Nintendo Family Computer (Famicom) Teardown

Teardown

Teardown

Teardowns provide a look inside a device and should not be used as disassembly instructions.

It's day four of our week of game console teardowns. We stole borrowed a hot tub time machine, went directly to 1983, and acquired a Japanese national treasure: the Famicom!

We partnered with Wired for this teardown to bring you a glimpse of one of the most popular game consoles ever. Check out their story!

For those of you born in this century, the Famicom -- short for Family Computer -- is the name of the Nintendo Entertainment System (NES) in Japan. Join us as we delve into the system that revolutionized the gaming world as we know it.

Edit Step 1 Nintendo Family Computer (Famicom) Teardown  ¶ 

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Edit Step 1 Nintendo Family Computer (Famicom) Teardown  ¶ 

  • Our contestant hails from a mystical place, the land of the rising sun, Japan!

  • The Nintendo Family Computer, released in 1983 in most of Asia, is the overseas brother of the Nintendo Entertainment System.

  • Technical Specifications:

    • Ricoh 2A03 8-bit 1.79 MHz processor (based on the MOS Technology 6502 8-bit processor core)

    • 2KB (16Kb) on-board RAM

    • 2KB (16Kb) on-board Video RAM

    • PSG Sound

    • 256 x 240 pixels resolution

Edit Step 2  ¶ 

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Edit Step 2  ¶ 

  • Backside ports include:

    • AC adapter port

    • TV/Game switch

    • Channel selector switch

    • RF Audio/Video output

  • Why are you looking so scared, little buddy? Don't worry -- our hands are gentle. We won't hurt you.

Edit Step 3  ¶ 

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Edit Step 3  ¶ 

  • Fully assembled Nintendo Famicom console.

  • The Famicom was the first console to popularize D-pad controllers to acquire user input. Departing from the era of joysticks, the inclusion of the D-pad allowed for quick and accurate controls.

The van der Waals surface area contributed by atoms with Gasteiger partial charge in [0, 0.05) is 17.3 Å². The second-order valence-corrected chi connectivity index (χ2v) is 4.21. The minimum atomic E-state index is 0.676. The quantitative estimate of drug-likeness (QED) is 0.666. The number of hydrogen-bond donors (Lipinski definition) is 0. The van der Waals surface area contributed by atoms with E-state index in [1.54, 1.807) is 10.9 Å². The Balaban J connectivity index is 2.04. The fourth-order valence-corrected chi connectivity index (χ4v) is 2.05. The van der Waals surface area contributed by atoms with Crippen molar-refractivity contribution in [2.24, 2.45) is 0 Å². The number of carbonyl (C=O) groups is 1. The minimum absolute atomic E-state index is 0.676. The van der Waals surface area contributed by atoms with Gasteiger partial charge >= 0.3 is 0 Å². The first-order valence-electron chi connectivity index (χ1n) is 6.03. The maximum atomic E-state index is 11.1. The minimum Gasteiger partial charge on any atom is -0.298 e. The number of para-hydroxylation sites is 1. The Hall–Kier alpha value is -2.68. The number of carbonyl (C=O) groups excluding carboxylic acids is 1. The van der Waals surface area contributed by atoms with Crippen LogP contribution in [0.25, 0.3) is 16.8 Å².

• The controllers are similar, but not the same...

    • The first controller boasts the traditional layout: D-pad on the left, "select" and "start" buttons in the center, and "b" and "a" buttons on the right.

    • However, the second controller has a built-in microphone and a volume switch at the expense of the central "select" and "start" buttons... Cool!

    • This is the only console we know of that has a microphone on one of its standard controllers.

Edit Step 4  ¶ 

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Edit Step 4  ¶ 

  • The Famicom's miniscule 4W power supply won't be popping fuses anytime soon.

    • That's about 2.5% of the power that the Xbox 360 devours.

  • Nintendo Famicom model number HVC-001, Made in Japan. We wouldn't want our Famicom any other way.

Edit Step 5  ¶ 

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Edit Step 5  ¶ 

  • A quick removal of six Phillips screws and the bottom cover lifts right off.

  • Just like the earlier retro consoles, Fami is super-easy to disassemble.

  • (yes, we named him Fami.)

Edit Step 6  ¶ 

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Edit Step 6  ¶ 

  • Two antiquated connectors exchange signals between the controllers and the board.

    • Want to disconnect a controller? Gotta remove the bottom cover -- but that's pretty much it.